Home' Trinidad and Tobago Guardian : September 20th 2015 Contents A29
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Republican presidential frontrunner
Donald Trump said yesterday it was not
his job to stand up for US President
Barack Obama after a man at one of his
campaign events said he was a Muslim
and "not even an American."
"Am I morally obligated to defend the
president every time somebody says
something bad or controversial about
him? I don't think so!" Trump said on
Twitter. Trump drew criticism on Friday
from Republican and Democratic rivals
in the 2016 race for the presidency
when he failed to challenge a man at a
New Hampshire town hall Thursday
night who said Muslims were a problem
in the United States.
"We know our current president is
one. You know he's not even an
American," the man said. Trump, the
billionaire television personality who
leads the pack of Republicans seeking
the presidential nomination, has cast
doubt on whether Obama was born in
the United States and therefore
qualified to stand as president.
"This is the first time in my life that I
have caused controversy by NOT saying
something," Trump tweeted.
"If someone made a nasty or
controversial statement about me to
the president, do you really think he
would come to my rescue? No chance!"
Trump: 'Not my job' to defend Obama from Muslim jibe
People ride a
swing in front of
the St Paul's
church at the
opening day of
festival in Munich,
beer festival will
be held from
September 19 to
OKTOBERFEST BEER FESTIVAL
Japan s parliament has
passed a law allowing its mil-
itary to fight on foreign soil
for the first time since World
The upper house of the
Japanese parliament passed the
law yesterday, despite fierce
attempts by opposition politi-
cians to block the move.
The approval makes the leg-
islation into law, loosening
post-World War II constraints
on the use of force by the mil-
itary to its own self-defence
The legislation, passed by
the more powerful lower house
in July, sparked sizeable protests
and debate about whether the
nation should shift away from
its pacifist ways to face growing
The motion, backed by
Prime Minister Shinzo Abe s
ruling coalition, passed follow-
ing days of heated debate that,
at times, descended into scuf-
fles and shouting matches
between parliament members.
Opposition politicians last
Thursday pushed and shoved
in a failed bid to stop a com-
mittee from approving the bills.
Abe has faced fierce criticism
for his handling of the bills,
and there are growing signs the
campaign has taken a political
Tens of thousands of people
have taken to the streets in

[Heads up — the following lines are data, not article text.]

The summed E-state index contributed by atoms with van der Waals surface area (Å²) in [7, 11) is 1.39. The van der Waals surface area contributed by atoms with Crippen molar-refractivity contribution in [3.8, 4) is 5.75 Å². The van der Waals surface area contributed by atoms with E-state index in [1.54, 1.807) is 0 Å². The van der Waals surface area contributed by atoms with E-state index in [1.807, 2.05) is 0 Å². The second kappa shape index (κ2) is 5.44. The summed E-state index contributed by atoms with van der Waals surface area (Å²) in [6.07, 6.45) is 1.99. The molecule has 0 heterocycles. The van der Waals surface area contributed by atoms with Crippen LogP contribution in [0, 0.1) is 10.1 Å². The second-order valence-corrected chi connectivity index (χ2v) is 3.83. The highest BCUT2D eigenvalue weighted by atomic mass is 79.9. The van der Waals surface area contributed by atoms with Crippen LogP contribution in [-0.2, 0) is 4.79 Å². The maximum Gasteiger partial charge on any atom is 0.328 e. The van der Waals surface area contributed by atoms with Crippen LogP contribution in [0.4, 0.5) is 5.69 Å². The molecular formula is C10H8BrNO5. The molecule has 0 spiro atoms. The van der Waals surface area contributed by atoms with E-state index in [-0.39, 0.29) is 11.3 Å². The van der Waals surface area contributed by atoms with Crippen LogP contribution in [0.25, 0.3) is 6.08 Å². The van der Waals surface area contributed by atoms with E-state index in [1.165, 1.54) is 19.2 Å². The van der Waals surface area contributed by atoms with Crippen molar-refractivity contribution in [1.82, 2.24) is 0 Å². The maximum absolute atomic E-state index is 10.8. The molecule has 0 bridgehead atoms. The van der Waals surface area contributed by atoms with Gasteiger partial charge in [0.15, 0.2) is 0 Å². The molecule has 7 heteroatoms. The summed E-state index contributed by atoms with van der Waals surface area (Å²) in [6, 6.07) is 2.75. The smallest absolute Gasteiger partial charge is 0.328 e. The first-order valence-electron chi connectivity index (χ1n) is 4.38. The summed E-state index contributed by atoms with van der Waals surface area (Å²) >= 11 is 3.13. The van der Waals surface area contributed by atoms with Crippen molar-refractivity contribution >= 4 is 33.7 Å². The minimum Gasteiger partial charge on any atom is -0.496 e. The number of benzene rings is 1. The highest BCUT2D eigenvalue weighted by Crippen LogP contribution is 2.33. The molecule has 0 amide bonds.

almost daily rallies in a show
of public anger on a scale rarely
seen in Japan.
Last Friday, hundreds gath-
ered again outside the parlia-
ment in Tokyo.
Opponents argue that the
new laws, which would allow
the tightly restricted military
to fight in defence of allies,
violate Japan s constitution and
could see the country dragged
into US-led wars.
Abe wants what he calls a
normalisation of Japan s mil-
itary posture, which has been
restricted to narrowly defined
self-defence and aid missions
by a pacifist constitution
imposed by the US after World
War II. (Al Jazeera)
Japan passes law allowing
troops to fight abroad
Austria says it expects at least 10,000 migrants
to arrive yesterday, amid bitter rows among EU
nations on how to handle the growing crisis.
The migrants were initially sent into Hungary by
Croatia, which said it was unable to cope with the
20,000 who had arrived since Wednesday.
Hungary in turn shipped them on to Austria,
accusing Croatia of breaking rules by failing to register
migrants. Yesterday Austrian police said about 9,000
people had crossed the border from Hungary since
midnight, about 5,000 at Heiligenkreuz, near the
city of Graz, and 4,000 at Nickelsdorf near Vienna.
It expected at least 10,000 by the end of the day.
Austrian Interior Minister Johanna Mikl-Leitner
accused neighbouring countries of failing to follow
EU rules, expressing concern that migrants were
also arriving from Croatia via Slovenia.
One migrant who crossed into the Austrian town
of Heiligenkreuz from Hungary said: "I feel like I ve
been born anew. It makes no difference whether I
am delayed, whether I stay here two days. The
important thing is that I ve finally arrived and that
I am now finally safe."
Croatia has seen 20,000 migrants entering from
Serbia since Wednesday and after initially welcoming
them said it was unable to cope and moved them
on. Prime Minister Zoran Milanovic admitted there
was no agreement with Hungary.
"We forced them, by sending people up there.
And we ll keep doing it," he said.
Hungarian Foreign Minister Peter Szijjarto branded
Milanovic "pathetic", adding: "Instead of honestly
making provision for the immigrants, it sent them
straight to Hungary. What kind of European solidarity
is this?" The Hungarian government accused Croatia
of breaching international law by failing to register
migrants and said all migrants would be registered
in Hungary before they could leave for northern
Austria faces fresh migrant influx
There were scuffles in parliament as protesters and politicians tried to physically stop the motion.
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